In Search of Sir Hubert

Australia’s “other” polar hero still remains something of a mystery to his hero-worshipping countrymen.

While his Australian contemporaries, Sir Douglas Mawson and Frank Hurley enjoy the modern notoriety of their achievements during the “heroic age” of polar exploration, the equally breath-taking exploits of the adventurous boy from Adelaide, Sir Hubert Wilkins, are often overlooked.

Born in 1888 in South Australia’s scenic Clare Valley, Hubert Wilkins was the youngest of the ‘golden era’ explorers. (Hurley 1885, Mawson 1882). Driven by the desire for adventure and an escape from the harsh rural life on Australian Victorian-era farms during the historic drought of 1895-1902, Hubert also believed he could improve the lot of farmers with better long-term weather forecasting and ecological management.

His family, stricken by the drought, moved to Adelaide in 1903, but Hubert, fascinated by the world as a whole, was in Sydney by 1909 working as a newsreel cinematographer. This took him to England and later the Balkan War in 1912, where he is credited with creating the first ever movie footage of actual battle scenes.

On his return to London, he joined the ill-fated 1913 Canadian Arctic Expedition mounted by the notorious Vilhjamur Stefansson. When Stefansson abandoned his men on the Karluk, stuck fast in the polar ice, Wilkins escaped with his leader to Point Barrow, Alaska, to discover the world engulfed in war. He returned to his earlier vocation of war correspondent and, unlike the more famous Frank Hurley, Wilkins was twice decorated for bravery whilst filming forward of enemy lines on the Western Front in 1917.

After the war, he joined the All-Australian crew (ironically in place of the unqualified Sir Charles Kingsford Smith) for the England-to-Australia air race in the quest for the 10,000 pound reward offered by the Australian Government. His aircraft, a Blackburn long-range bomber named the “Kangaroo” crashed in Crete with engine trouble.

Wilkins next turned to the Antarctic, but his efforts began badly with the ineffectual Cope Expedition of 1920 and Shackleton’s tragic death aboard Quest in 1922. Despite this, the British Museum rewarded him with his own two-year expedition to the Australian outback.

It was his next exploit that gained him international recognition - and his knighthood. With Pilot, Carl Ben Eielson, he flew a single-engined Lockheed Vega from Alaska to Spitsbergen, the first such flight. In another ironic twist, Kingsford-Smith flew one of the heavy Fokker Trimotors Wilkins rejected for Arctic duty across the Pacific Ocean into the history books.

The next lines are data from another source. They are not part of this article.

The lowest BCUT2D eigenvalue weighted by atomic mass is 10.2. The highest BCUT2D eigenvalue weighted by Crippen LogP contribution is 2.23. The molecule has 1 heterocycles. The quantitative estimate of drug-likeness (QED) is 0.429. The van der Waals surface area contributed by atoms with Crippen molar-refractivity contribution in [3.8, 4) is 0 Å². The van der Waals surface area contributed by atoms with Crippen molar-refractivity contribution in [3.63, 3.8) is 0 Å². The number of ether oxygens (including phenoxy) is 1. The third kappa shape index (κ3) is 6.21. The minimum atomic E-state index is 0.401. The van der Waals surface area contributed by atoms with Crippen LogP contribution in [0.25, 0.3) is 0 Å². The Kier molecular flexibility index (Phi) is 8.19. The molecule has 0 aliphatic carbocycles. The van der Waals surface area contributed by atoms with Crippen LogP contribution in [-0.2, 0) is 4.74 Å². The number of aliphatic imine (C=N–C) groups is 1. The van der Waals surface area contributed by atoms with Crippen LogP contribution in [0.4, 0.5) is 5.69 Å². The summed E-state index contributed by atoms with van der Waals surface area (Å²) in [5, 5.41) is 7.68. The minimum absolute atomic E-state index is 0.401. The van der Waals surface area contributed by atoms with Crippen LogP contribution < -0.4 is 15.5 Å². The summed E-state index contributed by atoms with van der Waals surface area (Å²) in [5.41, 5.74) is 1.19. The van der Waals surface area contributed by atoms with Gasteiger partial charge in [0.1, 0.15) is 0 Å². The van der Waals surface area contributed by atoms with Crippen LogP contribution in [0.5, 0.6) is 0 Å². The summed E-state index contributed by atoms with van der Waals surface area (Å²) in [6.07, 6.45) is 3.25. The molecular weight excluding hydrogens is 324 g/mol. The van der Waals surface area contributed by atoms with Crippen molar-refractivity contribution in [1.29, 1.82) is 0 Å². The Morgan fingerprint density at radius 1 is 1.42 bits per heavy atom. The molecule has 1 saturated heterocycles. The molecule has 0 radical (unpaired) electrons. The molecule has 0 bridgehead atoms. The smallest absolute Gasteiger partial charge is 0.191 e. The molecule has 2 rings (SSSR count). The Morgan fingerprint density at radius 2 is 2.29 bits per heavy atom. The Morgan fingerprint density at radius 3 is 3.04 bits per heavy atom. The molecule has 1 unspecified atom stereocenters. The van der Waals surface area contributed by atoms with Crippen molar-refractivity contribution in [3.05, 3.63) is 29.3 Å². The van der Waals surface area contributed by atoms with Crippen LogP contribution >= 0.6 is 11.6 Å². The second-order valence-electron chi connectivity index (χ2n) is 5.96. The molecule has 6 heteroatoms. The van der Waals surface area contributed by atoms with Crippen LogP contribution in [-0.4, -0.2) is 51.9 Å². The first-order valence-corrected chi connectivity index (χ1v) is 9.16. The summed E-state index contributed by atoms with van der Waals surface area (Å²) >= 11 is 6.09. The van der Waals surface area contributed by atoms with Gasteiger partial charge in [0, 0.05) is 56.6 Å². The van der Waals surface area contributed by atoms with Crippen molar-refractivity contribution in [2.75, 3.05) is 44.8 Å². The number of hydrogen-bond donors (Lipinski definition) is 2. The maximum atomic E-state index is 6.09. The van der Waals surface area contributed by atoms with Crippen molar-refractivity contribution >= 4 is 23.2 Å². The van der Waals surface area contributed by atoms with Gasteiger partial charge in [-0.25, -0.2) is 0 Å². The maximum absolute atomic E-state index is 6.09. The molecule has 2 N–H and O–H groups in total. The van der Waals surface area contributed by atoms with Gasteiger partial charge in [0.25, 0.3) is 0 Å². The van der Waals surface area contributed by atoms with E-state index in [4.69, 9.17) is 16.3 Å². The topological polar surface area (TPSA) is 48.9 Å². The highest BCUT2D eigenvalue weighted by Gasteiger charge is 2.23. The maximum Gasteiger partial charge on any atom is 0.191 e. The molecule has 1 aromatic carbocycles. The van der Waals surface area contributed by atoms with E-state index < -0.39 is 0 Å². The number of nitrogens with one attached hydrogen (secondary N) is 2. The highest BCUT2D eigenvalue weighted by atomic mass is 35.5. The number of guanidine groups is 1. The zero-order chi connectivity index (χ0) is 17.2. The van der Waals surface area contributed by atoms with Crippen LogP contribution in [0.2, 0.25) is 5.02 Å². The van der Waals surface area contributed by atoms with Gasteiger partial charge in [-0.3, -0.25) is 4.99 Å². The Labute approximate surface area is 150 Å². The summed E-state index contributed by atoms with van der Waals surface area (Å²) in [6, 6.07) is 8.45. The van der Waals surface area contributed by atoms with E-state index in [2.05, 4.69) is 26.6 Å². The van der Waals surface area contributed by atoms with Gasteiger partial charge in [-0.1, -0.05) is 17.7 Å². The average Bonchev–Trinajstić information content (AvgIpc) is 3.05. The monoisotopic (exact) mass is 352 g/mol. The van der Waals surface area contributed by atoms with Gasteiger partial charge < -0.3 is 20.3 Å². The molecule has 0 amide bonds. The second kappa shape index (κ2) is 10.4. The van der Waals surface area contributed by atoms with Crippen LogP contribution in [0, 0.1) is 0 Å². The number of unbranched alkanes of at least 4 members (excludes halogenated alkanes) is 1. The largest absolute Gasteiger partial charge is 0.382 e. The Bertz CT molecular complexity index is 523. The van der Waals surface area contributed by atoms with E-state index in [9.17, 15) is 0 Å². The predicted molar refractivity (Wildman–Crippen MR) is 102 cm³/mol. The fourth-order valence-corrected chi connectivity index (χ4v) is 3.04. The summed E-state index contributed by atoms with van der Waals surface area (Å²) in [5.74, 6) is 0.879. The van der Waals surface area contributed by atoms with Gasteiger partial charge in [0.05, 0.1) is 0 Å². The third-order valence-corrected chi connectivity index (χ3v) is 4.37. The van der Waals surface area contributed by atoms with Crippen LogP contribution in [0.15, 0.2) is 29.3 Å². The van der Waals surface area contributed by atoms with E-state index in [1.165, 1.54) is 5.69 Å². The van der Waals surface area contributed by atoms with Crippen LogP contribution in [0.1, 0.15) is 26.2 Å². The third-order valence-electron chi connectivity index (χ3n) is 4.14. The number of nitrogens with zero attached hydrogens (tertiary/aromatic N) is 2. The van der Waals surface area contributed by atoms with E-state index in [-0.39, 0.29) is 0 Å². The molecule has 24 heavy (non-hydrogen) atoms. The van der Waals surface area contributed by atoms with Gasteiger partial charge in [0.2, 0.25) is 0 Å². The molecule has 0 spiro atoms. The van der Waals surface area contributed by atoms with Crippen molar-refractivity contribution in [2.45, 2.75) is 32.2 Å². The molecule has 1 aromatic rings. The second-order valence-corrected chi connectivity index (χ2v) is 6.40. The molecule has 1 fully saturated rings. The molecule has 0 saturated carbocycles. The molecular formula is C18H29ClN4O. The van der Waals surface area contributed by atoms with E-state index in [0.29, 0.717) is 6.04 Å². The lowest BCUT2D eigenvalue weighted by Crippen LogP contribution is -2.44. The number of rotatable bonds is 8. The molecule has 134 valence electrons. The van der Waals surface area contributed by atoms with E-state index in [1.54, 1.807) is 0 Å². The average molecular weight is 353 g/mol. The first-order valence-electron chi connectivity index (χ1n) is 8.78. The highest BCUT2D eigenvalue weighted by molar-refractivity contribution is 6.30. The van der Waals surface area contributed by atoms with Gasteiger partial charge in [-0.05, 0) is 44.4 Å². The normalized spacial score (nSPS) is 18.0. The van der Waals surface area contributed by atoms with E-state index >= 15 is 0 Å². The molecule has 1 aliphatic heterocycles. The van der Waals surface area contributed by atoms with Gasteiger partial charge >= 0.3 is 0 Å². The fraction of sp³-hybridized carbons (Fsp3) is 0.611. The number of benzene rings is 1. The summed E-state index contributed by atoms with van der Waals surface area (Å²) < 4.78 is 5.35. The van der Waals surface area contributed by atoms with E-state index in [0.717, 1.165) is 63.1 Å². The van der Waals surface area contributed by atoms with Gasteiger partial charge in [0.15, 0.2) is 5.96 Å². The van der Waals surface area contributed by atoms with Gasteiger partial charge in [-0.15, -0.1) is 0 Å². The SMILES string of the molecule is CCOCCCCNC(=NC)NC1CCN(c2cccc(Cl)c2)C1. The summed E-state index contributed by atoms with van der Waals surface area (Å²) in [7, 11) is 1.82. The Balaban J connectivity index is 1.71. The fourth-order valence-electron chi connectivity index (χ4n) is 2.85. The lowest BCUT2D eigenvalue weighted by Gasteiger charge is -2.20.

Back in Antarctica in late 1928, Wilkins, Eielson and their trusty Vega, now fitted with floats, flew mapping sorties over Graham Land (Antarctic Peninsula) from Deception Island and the pair became the first to fly over the continent as well as map uncharted land from the air.

After another history-making, around-the-world journey aboard the Graf Zeppelin in 1929, Wilkins embarked on his most ambitious and perhaps foolhardy attempt in 1931. He wanted to prove (and be the first) that submarine travel was possible under the Arctic ice cap. Unfortunately his choice of craft, a pensioned-off ex-WW1 US ‘O’ Class submarine, renamed Nautilus, was not up to the task. His crew, upon learning of Wilkins’ plans, partially disabled the craft to prevent, what they reasonably believed, would be a suicide mission. He was, however, able to prove that a submarine could work beneath the polar ice and some thirty years later the world’s first nuclear-powered submarine, appropriately named Nautilus, did reach the North Pole completely submerged.

After this, Wilkins went on to further map Antarctica by air with the millionaire explorer, Lincoln Ellesworth. Unable to find work at home in Australia, he contracted himself to the US Military during WWII in a variety of roles including espionage and Arctic survival.

Despite his impressive list of ‘firsts’ and pioneering adventures, the proudly patriotic Sir Hubert Wilkins remains sadly overlooked by a country that so reveres its heroes. In the end, it was the US who took his ashes to the North Pole aboard the submarine USS Skate on 17 March 1959.